It wasn't as easy as it sounds.

"There's mail on the floor, and there's mail sticking out of boxes. Then on each box there's often more than one name. There are similar names: J. Smith or A. Smith, or just says Mr. Smith," he recalled. "I couldn't find half the names, and I wanted to cry. I was just gonna . sit down and say 'I can't do this.' "

"But once you learn it you could almost do it with your eyes closed."

Tom would eventually deliver mail in the working-class neighborhood where he grew up, greeting old neighbors and checking in on them when they didn't pick up the mail. His dedication to the job took him to some unexpected places — he once climbed down an elevator shaft to retrieve letters.


Landmark postal law signed 50 years ago

This week marks the 50th anniversary of the most comprehensive postal legislation since the founding of the republic — the law that transformed the Post Office Department into the Postal Service.

President Richard Nixon signed the Postal Reorganization Act on Aug. 12, 1970, but as Publication 100, the Postal Service’s official history book explains, the law’s origins can be traced to the previous decade.

In the mid-1960s, the Post Office Department struggled with outdated equipment, crowded facilities, underpaid workers and an ineffective management structure.

Postal officials knew the department needed to change, but Congress held the purse strings.

All important decisions — from buildings and equipment used, to how many employees could be hired and what they were paid — were made by Congress. This led to artificially low rates of postage, which were popular with constituents but led to a stagnant postal infrastructure.

When the Chicago Post Office became gridlocked with mail in 1966, it captured national headlines and ignited a movement for postal reform.

By early 1970, a presidential commission had recommended a departmental overhaul that was supported by Nixon but opposed by labor leaders. As Congress considered the recommendations, postal workers in cities across the nation went on strike — an eight-day ordeal that prompted Nixon to order the military to help sort the mail in New York City.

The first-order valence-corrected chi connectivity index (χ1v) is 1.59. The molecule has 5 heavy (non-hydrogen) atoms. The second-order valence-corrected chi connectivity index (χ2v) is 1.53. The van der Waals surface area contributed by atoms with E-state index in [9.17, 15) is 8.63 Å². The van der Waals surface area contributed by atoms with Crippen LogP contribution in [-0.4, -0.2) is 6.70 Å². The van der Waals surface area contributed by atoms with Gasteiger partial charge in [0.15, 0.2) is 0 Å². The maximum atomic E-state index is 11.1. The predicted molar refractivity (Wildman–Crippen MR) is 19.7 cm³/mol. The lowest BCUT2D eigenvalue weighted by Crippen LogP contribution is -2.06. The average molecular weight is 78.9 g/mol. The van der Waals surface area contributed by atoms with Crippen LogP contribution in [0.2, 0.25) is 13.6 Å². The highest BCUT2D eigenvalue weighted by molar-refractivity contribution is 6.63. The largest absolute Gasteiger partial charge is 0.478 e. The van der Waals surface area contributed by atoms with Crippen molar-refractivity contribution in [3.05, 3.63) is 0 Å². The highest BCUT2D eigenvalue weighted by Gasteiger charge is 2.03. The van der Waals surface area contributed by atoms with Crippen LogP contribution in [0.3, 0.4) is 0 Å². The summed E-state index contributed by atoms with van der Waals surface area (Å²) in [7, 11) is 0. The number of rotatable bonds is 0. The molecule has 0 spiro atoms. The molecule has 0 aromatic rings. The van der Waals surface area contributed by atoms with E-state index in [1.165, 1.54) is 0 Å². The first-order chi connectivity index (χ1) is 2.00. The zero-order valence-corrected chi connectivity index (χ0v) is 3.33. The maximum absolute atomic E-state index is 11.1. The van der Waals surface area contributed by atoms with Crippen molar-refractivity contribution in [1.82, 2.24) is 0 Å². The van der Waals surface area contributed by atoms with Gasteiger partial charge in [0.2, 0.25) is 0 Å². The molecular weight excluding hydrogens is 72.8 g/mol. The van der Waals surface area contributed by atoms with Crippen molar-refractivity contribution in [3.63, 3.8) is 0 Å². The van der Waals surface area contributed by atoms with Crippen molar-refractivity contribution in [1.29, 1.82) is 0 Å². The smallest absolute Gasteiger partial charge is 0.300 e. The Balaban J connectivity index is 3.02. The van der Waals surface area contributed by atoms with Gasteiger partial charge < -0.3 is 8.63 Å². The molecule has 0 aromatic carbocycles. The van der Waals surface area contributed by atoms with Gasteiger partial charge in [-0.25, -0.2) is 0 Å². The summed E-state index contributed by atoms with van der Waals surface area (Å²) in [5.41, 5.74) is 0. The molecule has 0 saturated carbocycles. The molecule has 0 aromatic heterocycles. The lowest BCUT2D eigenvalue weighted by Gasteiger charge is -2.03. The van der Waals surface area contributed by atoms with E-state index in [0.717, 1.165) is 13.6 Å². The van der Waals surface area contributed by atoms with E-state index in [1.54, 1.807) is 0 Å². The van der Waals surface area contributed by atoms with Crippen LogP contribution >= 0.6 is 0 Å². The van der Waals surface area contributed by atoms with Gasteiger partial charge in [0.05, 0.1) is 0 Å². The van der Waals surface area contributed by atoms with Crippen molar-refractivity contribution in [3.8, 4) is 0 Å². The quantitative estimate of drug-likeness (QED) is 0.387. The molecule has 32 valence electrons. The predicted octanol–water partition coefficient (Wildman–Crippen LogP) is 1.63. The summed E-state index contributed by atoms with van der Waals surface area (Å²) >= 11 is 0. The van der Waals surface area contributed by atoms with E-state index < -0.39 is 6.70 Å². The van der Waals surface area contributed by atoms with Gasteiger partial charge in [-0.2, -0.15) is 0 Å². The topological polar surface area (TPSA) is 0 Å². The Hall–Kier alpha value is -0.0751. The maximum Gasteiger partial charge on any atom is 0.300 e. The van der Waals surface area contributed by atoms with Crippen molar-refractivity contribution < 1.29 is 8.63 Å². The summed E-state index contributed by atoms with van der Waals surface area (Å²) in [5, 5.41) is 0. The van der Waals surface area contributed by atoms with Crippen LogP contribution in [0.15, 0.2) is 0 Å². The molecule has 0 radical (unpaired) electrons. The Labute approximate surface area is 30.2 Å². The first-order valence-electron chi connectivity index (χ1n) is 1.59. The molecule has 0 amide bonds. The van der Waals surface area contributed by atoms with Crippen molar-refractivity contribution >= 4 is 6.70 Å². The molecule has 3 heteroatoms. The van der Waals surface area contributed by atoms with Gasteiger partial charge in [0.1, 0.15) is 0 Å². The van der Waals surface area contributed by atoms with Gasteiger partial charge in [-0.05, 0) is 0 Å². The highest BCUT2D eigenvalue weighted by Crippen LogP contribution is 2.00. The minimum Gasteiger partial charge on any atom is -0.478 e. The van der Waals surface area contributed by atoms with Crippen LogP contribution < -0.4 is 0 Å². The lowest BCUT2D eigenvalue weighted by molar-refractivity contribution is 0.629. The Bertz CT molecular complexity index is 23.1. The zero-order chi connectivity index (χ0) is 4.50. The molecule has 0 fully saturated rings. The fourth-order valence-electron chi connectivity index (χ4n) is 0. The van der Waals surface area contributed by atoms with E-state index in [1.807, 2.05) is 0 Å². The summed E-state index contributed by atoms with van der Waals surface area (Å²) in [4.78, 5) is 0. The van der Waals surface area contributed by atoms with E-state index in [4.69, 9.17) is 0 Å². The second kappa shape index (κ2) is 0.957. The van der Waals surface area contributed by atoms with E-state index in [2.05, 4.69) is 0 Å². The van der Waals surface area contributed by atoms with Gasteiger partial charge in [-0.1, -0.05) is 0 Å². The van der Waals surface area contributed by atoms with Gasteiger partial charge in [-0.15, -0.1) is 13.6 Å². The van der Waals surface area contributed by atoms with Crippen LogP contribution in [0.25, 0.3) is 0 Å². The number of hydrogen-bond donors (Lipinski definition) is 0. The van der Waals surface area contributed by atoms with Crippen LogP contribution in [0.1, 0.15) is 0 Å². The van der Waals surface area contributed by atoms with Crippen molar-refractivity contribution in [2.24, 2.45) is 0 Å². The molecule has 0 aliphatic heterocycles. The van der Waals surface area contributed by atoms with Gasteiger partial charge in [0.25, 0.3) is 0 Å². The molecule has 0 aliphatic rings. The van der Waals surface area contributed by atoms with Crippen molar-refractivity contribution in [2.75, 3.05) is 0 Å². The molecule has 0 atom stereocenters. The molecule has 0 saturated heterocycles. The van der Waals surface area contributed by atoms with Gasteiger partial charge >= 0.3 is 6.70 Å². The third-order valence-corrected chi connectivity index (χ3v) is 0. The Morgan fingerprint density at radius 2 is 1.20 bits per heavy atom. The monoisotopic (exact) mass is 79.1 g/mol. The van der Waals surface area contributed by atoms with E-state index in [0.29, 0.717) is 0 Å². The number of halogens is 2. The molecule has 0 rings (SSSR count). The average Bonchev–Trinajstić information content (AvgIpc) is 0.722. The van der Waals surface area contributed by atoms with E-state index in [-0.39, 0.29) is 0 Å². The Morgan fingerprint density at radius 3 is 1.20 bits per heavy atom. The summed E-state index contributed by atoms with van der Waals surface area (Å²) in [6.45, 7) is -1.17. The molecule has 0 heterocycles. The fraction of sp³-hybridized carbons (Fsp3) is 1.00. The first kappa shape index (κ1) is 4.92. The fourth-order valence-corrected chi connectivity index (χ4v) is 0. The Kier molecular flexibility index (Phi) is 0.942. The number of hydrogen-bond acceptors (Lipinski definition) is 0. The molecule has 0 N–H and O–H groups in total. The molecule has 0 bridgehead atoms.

The strike helped shape the Postal Reorganization Act as it worked its way through Congress. The final bill that Nixon signed guaranteed retroactive pay increases and collective bargaining rights for postal workers, along with a more corporate structure for the new Postal Service.

Fifty years later, the nation’s evolving needs have prompted calls for additional changes.

Postal leaders are now working for legislative and regulatory reform that will allow the organization to transform its business model and effectively respond to ongoing volume declines and rapidly evolving market conditions.


How a Postal Strike Became a National Emergency for Richard Nixon - HISTORY

Richard Nixon&rsquos term as the 37th president of the United States was a roller-coaster ride of success and failure, of triumph and defeat. Born into modest circumstances in this small frame house, he won election as president in 1968 in a remarkable comeback from his defeat in the 1960 presidential election and the loss of his bid for governor of California two years later. His margin of victory in the 1972 presidential election when he ran for a second term is one of the widest on record. President Nixon ended the draft and oversaw the withdrawal of American forces from Vietnam. He reached out to China, meeting personally with Mao Zedong, and reduced tensions between the United States and the Soviet Union. His administration ended in scandal in 1974, however. The expanding investigation of a bungled burglary at the Watergate office complex in Washington, DC ultimately forced Nixon to resign to avoid almost certain impeachment. In the years before his death in 1994, he gained praise as an elder statesman. His restored birthplace home is now part of a nine-acre museum complex that includes gardens and exhibit galleries.